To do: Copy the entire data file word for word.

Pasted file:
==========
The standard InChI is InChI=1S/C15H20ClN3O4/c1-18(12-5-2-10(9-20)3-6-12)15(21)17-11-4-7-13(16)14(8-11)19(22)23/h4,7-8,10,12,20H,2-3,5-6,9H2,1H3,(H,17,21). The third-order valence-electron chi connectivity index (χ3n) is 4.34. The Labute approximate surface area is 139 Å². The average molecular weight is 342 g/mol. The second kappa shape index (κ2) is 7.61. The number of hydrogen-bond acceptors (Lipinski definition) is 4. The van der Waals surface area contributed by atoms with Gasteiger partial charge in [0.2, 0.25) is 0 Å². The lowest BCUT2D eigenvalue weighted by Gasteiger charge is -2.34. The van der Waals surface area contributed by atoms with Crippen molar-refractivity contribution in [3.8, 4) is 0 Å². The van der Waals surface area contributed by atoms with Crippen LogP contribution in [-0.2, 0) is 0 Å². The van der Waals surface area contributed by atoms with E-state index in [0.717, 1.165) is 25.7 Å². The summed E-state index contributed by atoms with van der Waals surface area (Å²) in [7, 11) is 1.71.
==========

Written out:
The standard InChI is InChI=1S/C15H20ClN3O4/c1-18(12-5-2-10(9-20)3-6-12)15(21)17-11-4-7-13(16)14(8-11)19(22)23/h4,7-8,10,12,20H,2-3,5-6,9H2,1H3,(H,17,21). The third-order valence-electron chi connectivity index (χ3n) is 4.34. The Labute approximate surface area is 139 Å². The average molecular weight is 342 g/mol. The second kappa shape index (κ2) is 7.61. The number of hydrogen-bond acceptors (Lipinski definition) is 4. The van der Waals surface area contributed by atoms with Gasteiger partial charge in [0.2, 0.25) is 0 Å². The lowest BCUT2D eigenvalue weighted by Gasteiger charge is -2.34. The van der Waals surface area contributed by atoms with Crippen molar-refractivity contribution in [3.8, 4) is 0 Å². The van der Waals surface area contributed by atoms with Crippen LogP contribution in [-0.2, 0) is 0 Å². The van der Waals surface area contributed by atoms with E-state index in [0.717, 1.165) is 25.7 Å². The summed E-state index contributed by atoms with van der Waals surface area (Å²) in [7, 11) is 1.71.